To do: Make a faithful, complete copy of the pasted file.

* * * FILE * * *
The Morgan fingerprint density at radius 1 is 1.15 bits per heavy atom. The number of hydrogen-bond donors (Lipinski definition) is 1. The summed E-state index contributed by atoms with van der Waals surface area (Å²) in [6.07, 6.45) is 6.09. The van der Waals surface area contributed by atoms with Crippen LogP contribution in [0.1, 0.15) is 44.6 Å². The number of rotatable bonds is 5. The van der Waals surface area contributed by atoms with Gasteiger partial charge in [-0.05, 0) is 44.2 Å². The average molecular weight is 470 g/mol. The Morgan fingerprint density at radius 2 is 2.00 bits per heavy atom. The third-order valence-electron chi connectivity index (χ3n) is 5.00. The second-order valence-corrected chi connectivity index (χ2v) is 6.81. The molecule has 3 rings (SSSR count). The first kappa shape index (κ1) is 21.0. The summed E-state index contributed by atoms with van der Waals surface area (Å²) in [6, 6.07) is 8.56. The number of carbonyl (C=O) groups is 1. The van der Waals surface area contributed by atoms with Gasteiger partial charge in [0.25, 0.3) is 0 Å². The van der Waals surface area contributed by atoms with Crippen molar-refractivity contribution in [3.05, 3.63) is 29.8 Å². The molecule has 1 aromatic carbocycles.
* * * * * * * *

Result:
The Morgan fingerprint density at radius 1 is 1.15 bits per heavy atom. The number of hydrogen-bond donors (Lipinski definition) is 1. The summed E-state index contributed by atoms with van der Waals surface area (Å²) in [6.07, 6.45) is 6.09. The van der Waals surface area contributed by atoms with Crippen LogP contribution in [0.1, 0.15) is 44.6 Å². The number of rotatable bonds is 5. The van der Waals surface area contributed by atoms with Gasteiger partial charge in [-0.05, 0) is 44.2 Å². The average molecular weight is 470 g/mol. The Morgan fingerprint density at radius 2 is 2.00 bits per heavy atom. The third-order valence-electron chi connectivity index (χ3n) is 5.00. The second-order valence-corrected chi connectivity index (χ2v) is 6.81. The molecule has 3 rings (SSSR count). The first kappa shape index (κ1) is 21.0. The summed E-state index contributed by atoms with van der Waals surface area (Å²) in [6, 6.07) is 8.56. The number of carbonyl (C=O) groups is 1. The van der Waals surface area contributed by atoms with Gasteiger partial charge in [0.25, 0.3) is 0 Å². The van der Waals surface area contributed by atoms with Crippen molar-refractivity contribution in [3.05, 3.63) is 29.8 Å². The molecule has 1 aromatic carbocycles.